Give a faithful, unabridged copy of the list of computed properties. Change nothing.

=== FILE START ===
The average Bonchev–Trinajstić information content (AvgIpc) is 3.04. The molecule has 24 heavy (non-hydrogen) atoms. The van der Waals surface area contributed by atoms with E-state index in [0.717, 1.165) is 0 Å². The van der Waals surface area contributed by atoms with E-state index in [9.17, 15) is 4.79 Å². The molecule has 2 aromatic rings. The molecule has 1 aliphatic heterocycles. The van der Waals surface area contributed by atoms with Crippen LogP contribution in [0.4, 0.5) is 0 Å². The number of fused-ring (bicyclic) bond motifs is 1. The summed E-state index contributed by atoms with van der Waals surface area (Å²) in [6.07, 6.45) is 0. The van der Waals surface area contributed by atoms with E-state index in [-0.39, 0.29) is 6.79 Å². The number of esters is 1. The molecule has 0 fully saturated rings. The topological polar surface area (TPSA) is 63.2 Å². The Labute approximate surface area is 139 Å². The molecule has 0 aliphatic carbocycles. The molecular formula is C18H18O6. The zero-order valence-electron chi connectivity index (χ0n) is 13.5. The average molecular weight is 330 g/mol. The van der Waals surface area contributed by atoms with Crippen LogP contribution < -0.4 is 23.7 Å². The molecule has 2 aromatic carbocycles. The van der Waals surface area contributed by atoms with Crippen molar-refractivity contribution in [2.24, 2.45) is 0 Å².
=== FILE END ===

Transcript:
The average Bonchev–Trinajstić information content (AvgIpc) is 3.04. The molecule has 24 heavy (non-hydrogen) atoms. The van der Waals surface area contributed by atoms with E-state index in [0.717, 1.165) is 0 Å². The van der Waals surface area contributed by atoms with E-state index in [9.17, 15) is 4.79 Å². The molecule has 2 aromatic rings. The molecule has 1 aliphatic heterocycles. The van der Waals surface area contributed by atoms with Crippen LogP contribution in [0.4, 0.5) is 0 Å². The number of fused-ring (bicyclic) bond motifs is 1. The summed E-state index contributed by atoms with van der Waals surface area (Å²) in [6.07, 6.45) is 0. The van der Waals surface area contributed by atoms with E-state index in [-0.39, 0.29) is 6.79 Å². The number of esters is 1. The molecule has 0 fully saturated rings. The topological polar surface area (TPSA) is 63.2 Å². The Labute approximate surface area is 139 Å². The molecule has 0 aliphatic carbocycles. The molecular formula is C18H18O6. The zero-order valence-electron chi connectivity index (χ0n) is 13.5. The average molecular weight is 330 g/mol. The van der Waals surface area contributed by atoms with Crippen LogP contribution < -0.4 is 23.7 Å². The molecule has 2 aromatic carbocycles. The van der Waals surface area contributed by atoms with Crippen molar-refractivity contribution in [2.24, 2.45) is 0 Å².